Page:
This study focuses on a unique type of small business—boutiquehotels in Istanbul, Turkey—, and aims to understand whetheremployers’ use of internal flexibility strategies is associatedwith boutique hotel employees’ intention to stay in theirorganization. Internal flexibility strategies refer to shiftwork, longworkweeks, unpaid overtime, and working preferred hours.
Our study focuses on the experience of employees in boutique hotels in Turkey, which is one of the largest economies globally with its hospitality sector being the eighth largest in the world (Zeytinoglu
et al., 2012a and 2012b). We test the conceptual model of internal flexibility strategies and intention to stay using data from 20 interviews and 122 surveys with employees in 32 boutique hotels.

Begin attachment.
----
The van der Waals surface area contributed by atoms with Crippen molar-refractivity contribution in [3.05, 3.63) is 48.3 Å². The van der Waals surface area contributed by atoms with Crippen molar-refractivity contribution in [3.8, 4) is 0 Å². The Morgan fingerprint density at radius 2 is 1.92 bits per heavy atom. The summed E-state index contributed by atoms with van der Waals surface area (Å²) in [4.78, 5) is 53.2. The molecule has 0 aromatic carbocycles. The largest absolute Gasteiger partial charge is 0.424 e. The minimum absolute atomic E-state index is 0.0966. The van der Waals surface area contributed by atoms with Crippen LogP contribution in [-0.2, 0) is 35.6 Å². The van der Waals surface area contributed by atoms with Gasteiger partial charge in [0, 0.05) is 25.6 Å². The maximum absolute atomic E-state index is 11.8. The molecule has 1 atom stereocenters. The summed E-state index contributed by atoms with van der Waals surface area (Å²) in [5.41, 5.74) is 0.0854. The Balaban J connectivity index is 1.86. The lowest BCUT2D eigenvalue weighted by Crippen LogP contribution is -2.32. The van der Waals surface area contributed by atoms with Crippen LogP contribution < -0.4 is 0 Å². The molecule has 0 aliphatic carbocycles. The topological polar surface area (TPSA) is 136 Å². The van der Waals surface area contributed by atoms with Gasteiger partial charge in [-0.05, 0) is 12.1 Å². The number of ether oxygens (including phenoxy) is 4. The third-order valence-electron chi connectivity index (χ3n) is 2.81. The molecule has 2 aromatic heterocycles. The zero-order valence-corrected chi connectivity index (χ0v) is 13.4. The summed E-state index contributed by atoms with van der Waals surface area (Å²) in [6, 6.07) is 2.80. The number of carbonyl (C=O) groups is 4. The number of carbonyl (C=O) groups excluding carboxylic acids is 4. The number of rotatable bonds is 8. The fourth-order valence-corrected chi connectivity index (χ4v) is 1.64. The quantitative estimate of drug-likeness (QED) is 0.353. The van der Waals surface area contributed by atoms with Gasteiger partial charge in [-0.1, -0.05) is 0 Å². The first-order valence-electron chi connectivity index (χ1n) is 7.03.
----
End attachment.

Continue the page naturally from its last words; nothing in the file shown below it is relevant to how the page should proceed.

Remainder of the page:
As our qualitative and quantitative study shows, shiftwork decreasesboutique hotel employees’ intention to stay, but long workweeksand working unpaid overtime do not affect the intention to stay.Furthermore, as our qualitative study shows, the close family-like workenvironments that exist in boutique hotels contribute to theemployees’ intention to stay. As our respondents said in thequalitative part of the study: “‘We’re like afamily!’ and cannot leave our ‘home’!”, despitenot liking the shiftwork.
By examining the relationships between flexibility and intention tostay in small workplaces such as boutique hotels, our study contributesto both the academic literature on internal labour flexibility and tothe model of intention to stay. For practitioners, this study providesevidence on the use of the type of internal labour flexibilitystrategies used in boutique hotels, contributing to the understandingof how boutique hotels can be successful in retaining valuable staff.